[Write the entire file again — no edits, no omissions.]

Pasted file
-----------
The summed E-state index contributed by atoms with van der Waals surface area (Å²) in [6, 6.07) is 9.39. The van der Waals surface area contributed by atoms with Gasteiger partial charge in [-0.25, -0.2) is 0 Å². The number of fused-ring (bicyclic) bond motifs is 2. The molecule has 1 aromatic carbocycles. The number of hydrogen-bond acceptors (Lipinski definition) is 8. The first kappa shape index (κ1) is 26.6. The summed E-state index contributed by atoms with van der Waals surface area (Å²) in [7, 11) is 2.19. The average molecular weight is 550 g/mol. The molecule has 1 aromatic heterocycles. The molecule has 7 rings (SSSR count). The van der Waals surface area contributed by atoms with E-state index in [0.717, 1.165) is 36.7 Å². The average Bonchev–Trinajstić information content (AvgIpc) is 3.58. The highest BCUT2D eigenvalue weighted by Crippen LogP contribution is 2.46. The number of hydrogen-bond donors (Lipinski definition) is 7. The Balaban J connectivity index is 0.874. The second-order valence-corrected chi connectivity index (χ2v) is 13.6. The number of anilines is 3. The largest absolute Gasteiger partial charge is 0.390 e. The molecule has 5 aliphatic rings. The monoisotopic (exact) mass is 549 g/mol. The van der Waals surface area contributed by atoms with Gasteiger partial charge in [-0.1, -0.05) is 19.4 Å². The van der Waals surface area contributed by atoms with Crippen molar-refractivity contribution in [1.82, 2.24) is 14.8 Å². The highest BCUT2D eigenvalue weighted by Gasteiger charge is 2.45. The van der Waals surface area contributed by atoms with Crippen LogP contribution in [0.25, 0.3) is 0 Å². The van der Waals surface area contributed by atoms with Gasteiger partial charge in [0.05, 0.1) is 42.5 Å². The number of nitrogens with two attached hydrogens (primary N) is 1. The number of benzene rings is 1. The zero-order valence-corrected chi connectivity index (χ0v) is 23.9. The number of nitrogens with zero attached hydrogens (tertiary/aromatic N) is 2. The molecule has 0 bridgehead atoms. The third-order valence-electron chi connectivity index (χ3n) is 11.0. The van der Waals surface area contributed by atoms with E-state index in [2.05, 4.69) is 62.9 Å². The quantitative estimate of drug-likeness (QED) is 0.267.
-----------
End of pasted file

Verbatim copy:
The summed E-state index contributed by atoms with van der Waals surface area (Å²) in [6, 6.07) is 9.39. The van der Waals surface area contributed by atoms with Gasteiger partial charge in [-0.25, -0.2) is 0 Å². The number of fused-ring (bicyclic) bond motifs is 2. The molecule has 1 aromatic carbocycles. The number of hydrogen-bond acceptors (Lipinski definition) is 8. The first kappa shape index (κ1) is 26.6. The summed E-state index contributed by atoms with van der Waals surface area (Å²) in [7, 11) is 2.19. The average molecular weight is 550 g/mol. The molecule has 1 aromatic heterocycles. The molecule has 7 rings (SSSR count). The van der Waals surface area contributed by atoms with E-state index in [0.717, 1.165) is 36.7 Å². The average Bonchev–Trinajstić information content (AvgIpc) is 3.58. The highest BCUT2D eigenvalue weighted by Crippen LogP contribution is 2.46. The number of hydrogen-bond donors (Lipinski definition) is 7. The Balaban J connectivity index is 0.874. The second-order valence-corrected chi connectivity index (χ2v) is 13.6. The number of anilines is 3. The largest absolute Gasteiger partial charge is 0.390 e. The molecule has 5 aliphatic rings. The monoisotopic (exact) mass is 549 g/mol. The van der Waals surface area contributed by atoms with Gasteiger partial charge in [-0.1, -0.05) is 19.4 Å². The van der Waals surface area contributed by atoms with Crippen molar-refractivity contribution in [1.82, 2.24) is 14.8 Å². The highest BCUT2D eigenvalue weighted by Gasteiger charge is 2.45. The van der Waals surface area contributed by atoms with Crippen LogP contribution in [0.25, 0.3) is 0 Å². The van der Waals surface area contributed by atoms with Gasteiger partial charge in [0.05, 0.1) is 42.5 Å². The number of nitrogens with two attached hydrogens (primary N) is 1. The number of benzene rings is 1. The zero-order valence-corrected chi connectivity index (χ0v) is 23.9. The number of nitrogens with zero attached hydrogens (tertiary/aromatic N) is 2. The molecule has 0 bridgehead atoms. The third-order valence-electron chi connectivity index (χ3n) is 11.0. The van der Waals surface area contributed by atoms with E-state index in [2.05, 4.69) is 62.9 Å². The quantitative estimate of drug-likeness (QED) is 0.267.